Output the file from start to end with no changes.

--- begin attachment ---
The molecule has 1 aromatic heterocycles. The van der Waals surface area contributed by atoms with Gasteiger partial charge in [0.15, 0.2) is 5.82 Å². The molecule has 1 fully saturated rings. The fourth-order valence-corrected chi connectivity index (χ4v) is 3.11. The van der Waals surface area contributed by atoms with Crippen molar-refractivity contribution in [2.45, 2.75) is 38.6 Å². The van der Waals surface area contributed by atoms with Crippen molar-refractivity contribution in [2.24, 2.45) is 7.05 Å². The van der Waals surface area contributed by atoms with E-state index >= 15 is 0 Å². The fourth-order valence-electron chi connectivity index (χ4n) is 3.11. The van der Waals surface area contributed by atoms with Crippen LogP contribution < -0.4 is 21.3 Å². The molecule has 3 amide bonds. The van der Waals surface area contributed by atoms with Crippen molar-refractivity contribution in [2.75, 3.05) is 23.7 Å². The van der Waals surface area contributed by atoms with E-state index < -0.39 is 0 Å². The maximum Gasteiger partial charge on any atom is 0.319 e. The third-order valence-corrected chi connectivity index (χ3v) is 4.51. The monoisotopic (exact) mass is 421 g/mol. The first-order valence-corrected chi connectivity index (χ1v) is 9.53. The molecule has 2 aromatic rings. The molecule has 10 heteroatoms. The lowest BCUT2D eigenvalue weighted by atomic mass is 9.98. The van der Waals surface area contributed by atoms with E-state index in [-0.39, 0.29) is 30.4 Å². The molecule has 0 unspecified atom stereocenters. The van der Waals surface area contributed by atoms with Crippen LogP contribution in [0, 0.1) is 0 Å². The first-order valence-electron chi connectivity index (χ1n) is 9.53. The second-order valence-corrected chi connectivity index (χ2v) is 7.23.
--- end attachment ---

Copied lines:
The molecule has 1 aromatic heterocycles. The van der Waals surface area contributed by atoms with Gasteiger partial charge in [0.15, 0.2) is 5.82 Å². The molecule has 1 fully saturated rings. The fourth-order valence-corrected chi connectivity index (χ4v) is 3.11. The van der Waals surface area contributed by atoms with Crippen molar-refractivity contribution in [2.45, 2.75) is 38.6 Å². The van der Waals surface area contributed by atoms with Crippen molar-refractivity contribution in [2.24, 2.45) is 7.05 Å². The van der Waals surface area contributed by atoms with E-state index >= 15 is 0 Å². The fourth-order valence-electron chi connectivity index (χ4n) is 3.11. The van der Waals surface area contributed by atoms with Crippen LogP contribution < -0.4 is 21.3 Å². The molecule has 3 amide bonds. The van der Waals surface area contributed by atoms with Crippen molar-refractivity contribution in [2.75, 3.05) is 23.7 Å². The van der Waals surface area contributed by atoms with E-state index < -0.39 is 0 Å². The maximum Gasteiger partial charge on any atom is 0.319 e. The third-order valence-corrected chi connectivity index (χ3v) is 4.51. The monoisotopic (exact) mass is 421 g/mol. The first-order valence-corrected chi connectivity index (χ1v) is 9.53. The molecule has 2 aromatic rings. The molecule has 10 heteroatoms. The lowest BCUT2D eigenvalue weighted by atomic mass is 9.98. The van der Waals surface area contributed by atoms with E-state index in [-0.39, 0.29) is 30.4 Å². The molecule has 0 unspecified atom stereocenters. The van der Waals surface area contributed by atoms with Crippen LogP contribution in [0, 0.1) is 0 Å². The first-order valence-electron chi connectivity index (χ1n) is 9.53. The second-order valence-corrected chi connectivity index (χ2v) is 7.23.